How I define a successful dish?

Thank goodness for chefs like Ferran Adrià i Acosta, he and like chefs will keep the culinary industry rockin’ along infusing inspiration to colleagues and customers alike, but based on my experience, if I could define a successful dish?

Whilst keeping in mind the principles of Brillat Savarin’s The Physiology of Taste, would definitely be one made with the most simple of ingredients, using well mastered authentic and classic cooking techniques, in a combination that will spotlight the true characteristics of the star ingredient, without overwhelming the palate. This dish, made perfectly a point, well seasoned, balanced flavor/taste/texture, and done so consistently and reliably, combined with a focused menu maximizing seasonal bounty, is in my opinion, is what’s going to build loyal customers. Mastering the basics, the classics, the truly authentic, then solidifying our culinary voice to add that gentle but memorable twist, while respecting tradition.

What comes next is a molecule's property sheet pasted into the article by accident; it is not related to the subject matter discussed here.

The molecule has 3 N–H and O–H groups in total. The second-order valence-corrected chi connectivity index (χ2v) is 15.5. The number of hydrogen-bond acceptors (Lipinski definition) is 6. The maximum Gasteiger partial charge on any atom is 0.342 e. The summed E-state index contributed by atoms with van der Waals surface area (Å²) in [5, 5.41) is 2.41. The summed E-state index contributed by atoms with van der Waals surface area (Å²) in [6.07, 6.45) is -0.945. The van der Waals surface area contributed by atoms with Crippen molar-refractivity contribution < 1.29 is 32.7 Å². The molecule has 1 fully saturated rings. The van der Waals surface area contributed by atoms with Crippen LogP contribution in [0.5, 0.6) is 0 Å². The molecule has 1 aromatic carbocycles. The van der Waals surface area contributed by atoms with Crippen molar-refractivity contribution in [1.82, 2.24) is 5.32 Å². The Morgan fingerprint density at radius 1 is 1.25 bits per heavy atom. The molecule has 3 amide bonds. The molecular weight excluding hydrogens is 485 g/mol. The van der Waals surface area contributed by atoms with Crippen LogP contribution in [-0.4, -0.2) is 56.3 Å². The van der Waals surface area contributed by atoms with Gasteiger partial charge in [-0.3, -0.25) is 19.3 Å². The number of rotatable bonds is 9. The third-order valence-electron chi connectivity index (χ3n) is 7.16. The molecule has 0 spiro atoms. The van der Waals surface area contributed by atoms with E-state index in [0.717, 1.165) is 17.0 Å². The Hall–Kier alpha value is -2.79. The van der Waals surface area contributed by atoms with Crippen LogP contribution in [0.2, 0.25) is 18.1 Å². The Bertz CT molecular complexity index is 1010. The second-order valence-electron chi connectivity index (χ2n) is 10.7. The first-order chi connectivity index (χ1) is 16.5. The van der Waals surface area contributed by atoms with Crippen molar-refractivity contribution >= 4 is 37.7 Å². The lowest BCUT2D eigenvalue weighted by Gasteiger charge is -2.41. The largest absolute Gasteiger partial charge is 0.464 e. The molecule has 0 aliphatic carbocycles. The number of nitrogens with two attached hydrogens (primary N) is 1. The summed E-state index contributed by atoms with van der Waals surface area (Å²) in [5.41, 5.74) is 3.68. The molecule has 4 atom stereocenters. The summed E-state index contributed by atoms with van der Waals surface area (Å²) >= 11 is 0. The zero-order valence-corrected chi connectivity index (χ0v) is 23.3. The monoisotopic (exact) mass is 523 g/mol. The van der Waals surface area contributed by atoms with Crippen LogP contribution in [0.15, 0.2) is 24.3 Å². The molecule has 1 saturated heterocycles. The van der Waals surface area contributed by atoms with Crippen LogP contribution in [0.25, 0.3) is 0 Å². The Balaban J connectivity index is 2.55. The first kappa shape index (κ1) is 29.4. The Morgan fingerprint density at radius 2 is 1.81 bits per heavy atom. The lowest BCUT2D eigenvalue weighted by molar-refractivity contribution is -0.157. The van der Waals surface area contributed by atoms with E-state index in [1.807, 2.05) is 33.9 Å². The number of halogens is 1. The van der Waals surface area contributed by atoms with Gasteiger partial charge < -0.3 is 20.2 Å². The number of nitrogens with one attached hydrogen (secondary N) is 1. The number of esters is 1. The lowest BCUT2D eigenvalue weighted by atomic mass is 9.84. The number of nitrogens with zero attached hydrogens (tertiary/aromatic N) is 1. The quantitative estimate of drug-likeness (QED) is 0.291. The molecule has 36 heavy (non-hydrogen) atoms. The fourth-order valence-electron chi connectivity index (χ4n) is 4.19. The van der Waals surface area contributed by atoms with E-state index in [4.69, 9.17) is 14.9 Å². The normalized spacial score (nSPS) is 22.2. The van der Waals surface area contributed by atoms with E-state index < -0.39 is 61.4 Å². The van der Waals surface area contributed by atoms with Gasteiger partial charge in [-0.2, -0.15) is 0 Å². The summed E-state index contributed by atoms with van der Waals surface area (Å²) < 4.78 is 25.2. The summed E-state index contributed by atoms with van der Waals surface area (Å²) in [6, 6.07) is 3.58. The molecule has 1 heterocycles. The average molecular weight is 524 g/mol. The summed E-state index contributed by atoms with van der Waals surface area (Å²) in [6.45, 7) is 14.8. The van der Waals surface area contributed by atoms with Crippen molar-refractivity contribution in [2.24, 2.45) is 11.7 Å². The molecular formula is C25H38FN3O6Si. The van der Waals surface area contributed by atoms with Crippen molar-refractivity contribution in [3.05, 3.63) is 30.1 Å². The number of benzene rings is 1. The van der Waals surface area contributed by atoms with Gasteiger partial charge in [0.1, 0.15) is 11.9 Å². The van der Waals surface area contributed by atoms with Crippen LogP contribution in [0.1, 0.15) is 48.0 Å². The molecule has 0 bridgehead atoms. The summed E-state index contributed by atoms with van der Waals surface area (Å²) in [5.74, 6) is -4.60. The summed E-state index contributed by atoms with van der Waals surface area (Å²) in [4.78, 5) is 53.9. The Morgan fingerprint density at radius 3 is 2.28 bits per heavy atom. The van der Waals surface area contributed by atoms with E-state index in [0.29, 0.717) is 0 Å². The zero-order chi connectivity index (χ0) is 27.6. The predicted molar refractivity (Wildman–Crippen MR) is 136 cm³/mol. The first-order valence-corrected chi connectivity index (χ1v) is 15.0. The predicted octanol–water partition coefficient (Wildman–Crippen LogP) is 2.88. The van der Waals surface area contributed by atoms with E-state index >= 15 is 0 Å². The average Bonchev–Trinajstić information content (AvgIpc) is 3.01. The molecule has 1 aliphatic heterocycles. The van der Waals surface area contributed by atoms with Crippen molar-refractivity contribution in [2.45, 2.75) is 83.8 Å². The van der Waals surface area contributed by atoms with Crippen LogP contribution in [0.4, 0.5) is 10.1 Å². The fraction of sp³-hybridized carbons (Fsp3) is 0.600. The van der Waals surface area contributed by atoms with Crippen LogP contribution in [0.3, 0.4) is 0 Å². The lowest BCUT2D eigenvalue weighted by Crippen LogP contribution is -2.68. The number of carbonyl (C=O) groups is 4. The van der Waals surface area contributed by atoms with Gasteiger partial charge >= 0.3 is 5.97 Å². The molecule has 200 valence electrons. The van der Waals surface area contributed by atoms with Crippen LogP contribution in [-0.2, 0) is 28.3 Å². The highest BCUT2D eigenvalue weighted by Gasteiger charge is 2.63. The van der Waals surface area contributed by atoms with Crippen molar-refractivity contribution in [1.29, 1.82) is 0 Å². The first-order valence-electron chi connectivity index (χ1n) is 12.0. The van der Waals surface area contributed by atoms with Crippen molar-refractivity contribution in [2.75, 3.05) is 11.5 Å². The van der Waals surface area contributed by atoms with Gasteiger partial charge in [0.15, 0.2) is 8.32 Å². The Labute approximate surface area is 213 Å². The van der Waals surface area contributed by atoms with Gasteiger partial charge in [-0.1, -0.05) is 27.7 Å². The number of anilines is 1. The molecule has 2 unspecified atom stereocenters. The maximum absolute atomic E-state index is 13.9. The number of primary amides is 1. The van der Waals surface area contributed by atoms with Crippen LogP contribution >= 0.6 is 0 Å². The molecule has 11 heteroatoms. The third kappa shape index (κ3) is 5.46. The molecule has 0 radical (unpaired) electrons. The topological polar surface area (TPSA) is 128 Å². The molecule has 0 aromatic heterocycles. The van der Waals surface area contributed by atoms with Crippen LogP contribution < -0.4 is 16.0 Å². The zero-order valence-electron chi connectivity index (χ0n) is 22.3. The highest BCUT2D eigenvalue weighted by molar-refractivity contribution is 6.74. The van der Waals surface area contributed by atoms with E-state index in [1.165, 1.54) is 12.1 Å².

The latter, I will forever aspire to.

Bon appètit et bonne vie!